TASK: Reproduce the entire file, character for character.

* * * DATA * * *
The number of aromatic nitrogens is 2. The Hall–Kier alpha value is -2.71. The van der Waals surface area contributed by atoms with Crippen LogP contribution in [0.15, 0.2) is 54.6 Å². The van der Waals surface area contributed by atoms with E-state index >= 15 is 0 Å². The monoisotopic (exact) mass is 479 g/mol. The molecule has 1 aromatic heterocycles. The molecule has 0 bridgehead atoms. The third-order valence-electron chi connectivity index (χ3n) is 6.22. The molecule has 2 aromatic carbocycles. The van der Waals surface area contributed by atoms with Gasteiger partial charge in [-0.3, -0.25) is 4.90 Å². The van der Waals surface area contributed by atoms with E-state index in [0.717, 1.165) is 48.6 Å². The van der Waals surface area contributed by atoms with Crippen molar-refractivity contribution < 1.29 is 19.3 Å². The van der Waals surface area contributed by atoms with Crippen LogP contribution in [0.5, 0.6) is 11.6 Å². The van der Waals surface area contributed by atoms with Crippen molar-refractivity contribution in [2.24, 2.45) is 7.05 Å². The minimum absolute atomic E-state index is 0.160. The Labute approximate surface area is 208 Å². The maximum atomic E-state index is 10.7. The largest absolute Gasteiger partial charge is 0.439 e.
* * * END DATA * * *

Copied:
The number of aromatic nitrogens is 2. The Hall–Kier alpha value is -2.71. The van der Waals surface area contributed by atoms with Crippen LogP contribution in [0.15, 0.2) is 54.6 Å². The van der Waals surface area contributed by atoms with E-state index >= 15 is 0 Å². The monoisotopic (exact) mass is 479 g/mol. The molecule has 1 aromatic heterocycles. The molecule has 0 bridgehead atoms. The third-order valence-electron chi connectivity index (χ3n) is 6.22. The molecule has 2 aromatic carbocycles. The van der Waals surface area contributed by atoms with Gasteiger partial charge in [-0.3, -0.25) is 4.90 Å². The van der Waals surface area contributed by atoms with E-state index in [0.717, 1.165) is 48.6 Å². The van der Waals surface area contributed by atoms with Crippen molar-refractivity contribution < 1.29 is 19.3 Å². The van der Waals surface area contributed by atoms with Crippen LogP contribution in [0.5, 0.6) is 11.6 Å². The van der Waals surface area contributed by atoms with Crippen molar-refractivity contribution in [2.24, 2.45) is 7.05 Å². The minimum absolute atomic E-state index is 0.160. The Labute approximate surface area is 208 Å². The maximum atomic E-state index is 10.7. The largest absolute Gasteiger partial charge is 0.439 e.